Pop-Up Remix during #HipHopEd
In a recent post on my backstage blog (I use it to describe process or half baked thoughts) I explained my excitement for #HipHopEd in order to gather some song lyrics. I am pop culture deficient yet carry some knowledge of early hip hop. I got there on a strange path long after the original tracks dropped..but that is another story.
I was excited for the chat just to archive cool crowdsourced lyrics. I would have the chance to grow a collection from people who recognize the literacy practices of all youth while recognizing that education is central to social movements.
Our Gear Up students, are entering the eleventh grade — a crucial year for the college bound. This year I want to transition our text message outreach from parents (who will receive reminders and event updates) to students. We Use Remind. I will set up new classes for youth. I am thinking a motivational quote throwdown will be a fun activity.
Quotes make great memes and memes make great tools for learning basic HTML and CSS. In fact I shared a template I had remixed from Mozilla Learning. I hope to use these during #EDU106. o I decided to make on the fly. As I saw quotes I made a series of remixes for participants in the chat.
In each remix I used a creative commons image from Flickr. Using Alan Levine’s Flickr CC Attribution helper I was able to use a legally licensed image while providing some amazing artists credit. In the train picture I actually remixed two images. It isn’t much of a composition. I was constrained by time as I was trying to make a few memes while also participating in the chat.All I used was the eraser and the opacity tools…Still looks pretty cool. I may keep working on it.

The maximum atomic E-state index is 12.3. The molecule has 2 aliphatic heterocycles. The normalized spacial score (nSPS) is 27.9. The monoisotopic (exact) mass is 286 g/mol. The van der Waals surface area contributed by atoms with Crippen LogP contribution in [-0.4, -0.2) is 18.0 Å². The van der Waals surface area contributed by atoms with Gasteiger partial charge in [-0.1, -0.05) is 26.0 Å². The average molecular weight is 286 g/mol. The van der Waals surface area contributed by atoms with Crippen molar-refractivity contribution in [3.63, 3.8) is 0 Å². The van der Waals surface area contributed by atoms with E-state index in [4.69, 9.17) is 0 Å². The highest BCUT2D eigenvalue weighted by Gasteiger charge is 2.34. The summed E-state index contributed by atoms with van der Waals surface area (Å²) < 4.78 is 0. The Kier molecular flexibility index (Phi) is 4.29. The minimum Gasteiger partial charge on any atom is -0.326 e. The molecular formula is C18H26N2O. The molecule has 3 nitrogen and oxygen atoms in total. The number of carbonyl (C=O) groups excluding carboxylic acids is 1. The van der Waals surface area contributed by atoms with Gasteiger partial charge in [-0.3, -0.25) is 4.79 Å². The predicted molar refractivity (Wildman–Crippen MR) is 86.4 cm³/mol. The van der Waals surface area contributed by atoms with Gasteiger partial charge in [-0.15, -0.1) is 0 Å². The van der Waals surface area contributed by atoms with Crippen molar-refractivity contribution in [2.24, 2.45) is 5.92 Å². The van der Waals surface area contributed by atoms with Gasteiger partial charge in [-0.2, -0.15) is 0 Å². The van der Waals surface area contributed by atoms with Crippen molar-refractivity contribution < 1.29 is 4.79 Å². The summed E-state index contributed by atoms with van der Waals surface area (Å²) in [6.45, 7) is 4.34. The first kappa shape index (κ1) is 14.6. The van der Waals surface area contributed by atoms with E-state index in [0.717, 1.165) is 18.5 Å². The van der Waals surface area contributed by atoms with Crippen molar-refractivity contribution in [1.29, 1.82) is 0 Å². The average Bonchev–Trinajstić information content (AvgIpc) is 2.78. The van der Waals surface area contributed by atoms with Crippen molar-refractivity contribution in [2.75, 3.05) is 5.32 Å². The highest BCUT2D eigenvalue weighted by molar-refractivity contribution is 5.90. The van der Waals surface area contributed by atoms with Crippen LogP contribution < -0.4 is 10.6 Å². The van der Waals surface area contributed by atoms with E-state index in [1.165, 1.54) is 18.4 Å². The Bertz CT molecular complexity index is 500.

I hope others in the #HipHopEd community takes up the call to #teachtheweb. Hip Hop has a long history of digital arts. We need to grow this legacy while getting mroe students of color to code. Do I believe every kid should code. No, but everyone should have the opportunity to explore their identities across the web while mastering skills that can open up opportunities that have been closed off for the first three decades of our online world.
Originally published at INTERTEXTrEVOLUTION.